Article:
Chapter 4 | The Powder Monkey

Chapter Four.

Jack Jeens found himself at last piped down below, swinging his hammock and turning in like the rest, to lie listening to the wash of the waves against the rolling sides of the great man-of-war, whose timbers creaked and groaned, for a stiff breeze had sprung up as the fleet began to run down channel. A rough night at sea did not trouble Jack, but he lay thinking about little Phil and wondering whether he could do any good by getting out of his hammock and trying to find him in the darkness; but he felt nothing but despair as he knew enough about a man-o’-war besides what he had seen during the time he had been on board, to feel sure that if he began to search he would soon be stopped by the marine sentries or by the watch.

“A man can’t do as he likes aboard a King’s ship,” he said to himself dismally, as he lay in the black darkness, “but only let me get this night over, and they may say what they like, I’ll go straight to the captain, or to Lord Nelson himself, and ask him to have that little fellow found. Here, what’s that?”

He said those last three words half aloud, for he had suddenly felt something cold brush across his face.

“That you, Jack?” came in a soft whisper.

“Yes. That you, little messmet? Hooroar! Give’s your fin.”

“Promise me you won’t send me home, Jack, and I will.”

“Send you home, messmet!” growled the rough sailor, whose voice trembled with emotion. “Why, o’ course I won’t! You’re to stay aboard, and be a powder monkey. My word! Your hands are like ice! Where have you been all day?”

“Down in the dark, and it was so cold,” said the little fellow, shivering. “But you won’t send me back, Jack? I can’t—I can’t go.”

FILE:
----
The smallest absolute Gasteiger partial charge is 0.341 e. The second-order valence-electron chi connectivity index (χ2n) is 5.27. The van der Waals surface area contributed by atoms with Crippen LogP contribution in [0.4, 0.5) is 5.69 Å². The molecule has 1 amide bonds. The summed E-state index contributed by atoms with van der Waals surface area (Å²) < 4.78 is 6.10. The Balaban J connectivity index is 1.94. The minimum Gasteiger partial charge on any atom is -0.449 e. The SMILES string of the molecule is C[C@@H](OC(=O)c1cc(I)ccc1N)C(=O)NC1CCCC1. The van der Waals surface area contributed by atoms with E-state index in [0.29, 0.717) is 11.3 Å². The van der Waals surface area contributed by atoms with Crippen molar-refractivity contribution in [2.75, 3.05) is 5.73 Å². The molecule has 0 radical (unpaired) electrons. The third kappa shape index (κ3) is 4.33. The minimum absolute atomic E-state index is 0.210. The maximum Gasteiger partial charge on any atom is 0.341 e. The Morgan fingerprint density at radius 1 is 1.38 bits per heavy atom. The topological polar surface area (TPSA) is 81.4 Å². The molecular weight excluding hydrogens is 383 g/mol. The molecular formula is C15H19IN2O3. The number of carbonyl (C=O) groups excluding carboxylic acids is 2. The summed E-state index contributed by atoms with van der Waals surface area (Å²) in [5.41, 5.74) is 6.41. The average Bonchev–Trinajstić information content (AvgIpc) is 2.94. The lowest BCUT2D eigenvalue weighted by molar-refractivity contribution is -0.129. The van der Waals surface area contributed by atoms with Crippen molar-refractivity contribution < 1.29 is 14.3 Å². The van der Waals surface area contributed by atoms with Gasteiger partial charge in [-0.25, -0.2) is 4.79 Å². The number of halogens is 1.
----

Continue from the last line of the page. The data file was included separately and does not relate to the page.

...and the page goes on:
“Send yer back? Not me!” growled the sailor. “On’y too glad to get yer again. Don’t I tell yer that you’re one o’ the King’s men now, and are going to stop? My word, you are cold! Here, heave ho! That’s got you! You snuggle up here alongside me. King’s man! Why, you’re not much bigger than a frog, and just as cold. My hammock feel warm?”

“Oh, so warm—so warm, Jack!” came in a whisper, as two little hands were passed round the rough fellow’s neck.

“That’s right, little un. But are you hungry?”

“No, not very; only cold and tired, Jack. But I don’t mind now you’re not going to send me home. Oh, Jack, I do feel so happy and comfortable!”

“That’s right, but I say, little un, it’s making you cry again. That don’t seem so very happy, do it?”

“Yes, it’s because I’m so very, very happy, Jack; but don’t speak to me for a bit.”

“Right, but what’s the matter? You’re not going to get out again, are you?”

“No, but don’t speak, please,” whispered the little follow. “I’m afraid some of the other men will hear.”

Jack Jeens, the rough sailor, drew a deep breath, as he held on to Phil’s jacket to make sure that he did not fall out, as he struggled up at the side of the hammock; and then for some little time he did not stir, while the huge vessel rolled and creaked and groaned, through which sounds came the heavy breathing of the men swinging in their hammocks.

But at last the future powder monkey crept softly back into his old place and passed his arms round the rough sailor’s neck, and a curious thrill of satisfaction ran straight to Jack Jeens’ heart as he felt two little lips press his cheek, and heard a pleasant, soft voice whisper:

“Good-night, Jack. God bless you!”

It was not many minutes afterwards, and while the light from the swinging lanthorn close up to the companion ladder by the marine sentry had turned so dim that the man had opened the half transparent door to snuff the candle within, that Jack Jeens, whose eyes in the gloom felt a little moist, muttered to himself.

“He said ‘good-night. God bless you, Jack!’ he did. And on’y think of it—him amongst all these rough chaps a-sleeping here in the dark—kneels up in my hammock, he did, poor little chap, and says his prayers!”